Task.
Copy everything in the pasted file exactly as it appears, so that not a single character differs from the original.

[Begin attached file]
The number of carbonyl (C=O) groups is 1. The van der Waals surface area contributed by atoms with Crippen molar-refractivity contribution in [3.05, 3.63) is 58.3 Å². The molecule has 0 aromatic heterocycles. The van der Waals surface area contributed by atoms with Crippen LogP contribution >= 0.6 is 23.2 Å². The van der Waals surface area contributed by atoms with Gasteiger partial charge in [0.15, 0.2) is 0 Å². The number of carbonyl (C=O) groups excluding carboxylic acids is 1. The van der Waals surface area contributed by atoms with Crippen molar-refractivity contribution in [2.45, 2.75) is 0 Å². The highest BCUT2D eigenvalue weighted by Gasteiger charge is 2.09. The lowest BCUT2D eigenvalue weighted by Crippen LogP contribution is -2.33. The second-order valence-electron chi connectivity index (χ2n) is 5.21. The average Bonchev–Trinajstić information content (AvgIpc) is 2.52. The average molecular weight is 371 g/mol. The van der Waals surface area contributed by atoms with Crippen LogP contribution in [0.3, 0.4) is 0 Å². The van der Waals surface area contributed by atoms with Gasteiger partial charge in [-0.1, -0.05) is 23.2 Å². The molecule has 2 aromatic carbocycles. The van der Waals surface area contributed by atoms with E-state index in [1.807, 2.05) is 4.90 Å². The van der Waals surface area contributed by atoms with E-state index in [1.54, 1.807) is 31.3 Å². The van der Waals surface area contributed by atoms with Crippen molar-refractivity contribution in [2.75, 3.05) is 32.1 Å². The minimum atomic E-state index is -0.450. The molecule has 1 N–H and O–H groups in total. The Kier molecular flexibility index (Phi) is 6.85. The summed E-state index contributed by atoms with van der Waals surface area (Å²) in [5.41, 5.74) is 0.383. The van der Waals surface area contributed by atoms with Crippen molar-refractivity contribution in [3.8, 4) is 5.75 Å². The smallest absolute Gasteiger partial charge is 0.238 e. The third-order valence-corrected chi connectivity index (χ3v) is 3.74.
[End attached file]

The number of carbonyl (C=O) groups is 1. The van der Waals surface area contributed by atoms with Crippen molar-refractivity contribution in [3.05, 3.63) is 58.3 Å². The molecule has 0 aromatic heterocycles. The van der Waals surface area contributed by atoms with Crippen LogP contribution >= 0.6 is 23.2 Å². The van der Waals surface area contributed by atoms with Gasteiger partial charge in [0.15, 0.2) is 0 Å². The number of carbonyl (C=O) groups excluding carboxylic acids is 1. The van der Waals surface area contributed by atoms with Crippen molar-refractivity contribution in [2.45, 2.75) is 0 Å². The highest BCUT2D eigenvalue weighted by Gasteiger charge is 2.09. The lowest BCUT2D eigenvalue weighted by Crippen LogP contribution is -2.33. The second-order valence-electron chi connectivity index (χ2n) is 5.21. The average Bonchev–Trinajstić information content (AvgIpc) is 2.52. The average molecular weight is 371 g/mol. The van der Waals surface area contributed by atoms with Crippen LogP contribution in [0.3, 0.4) is 0 Å². The van der Waals surface area contributed by atoms with Gasteiger partial charge in [-0.1, -0.05) is 23.2 Å². The molecule has 2 aromatic carbocycles. The van der Waals surface area contributed by atoms with E-state index in [1.807, 2.05) is 4.90 Å². The van der Waals surface area contributed by atoms with E-state index in [1.54, 1.807) is 31.3 Å². The van der Waals surface area contributed by atoms with Crippen molar-refractivity contribution in [2.75, 3.05) is 32.1 Å². The minimum atomic E-state index is -0.450. The molecule has 1 N–H and O–H groups in total. The Kier molecular flexibility index (Phi) is 6.85. The summed E-state index contributed by atoms with van der Waals surface area (Å²) in [5.41, 5.74) is 0.383. The van der Waals surface area contributed by atoms with Crippen molar-refractivity contribution in [3.8, 4) is 5.75 Å². The smallest absolute Gasteiger partial charge is 0.238 e. The third-order valence-corrected chi connectivity index (χ3v) is 3.74.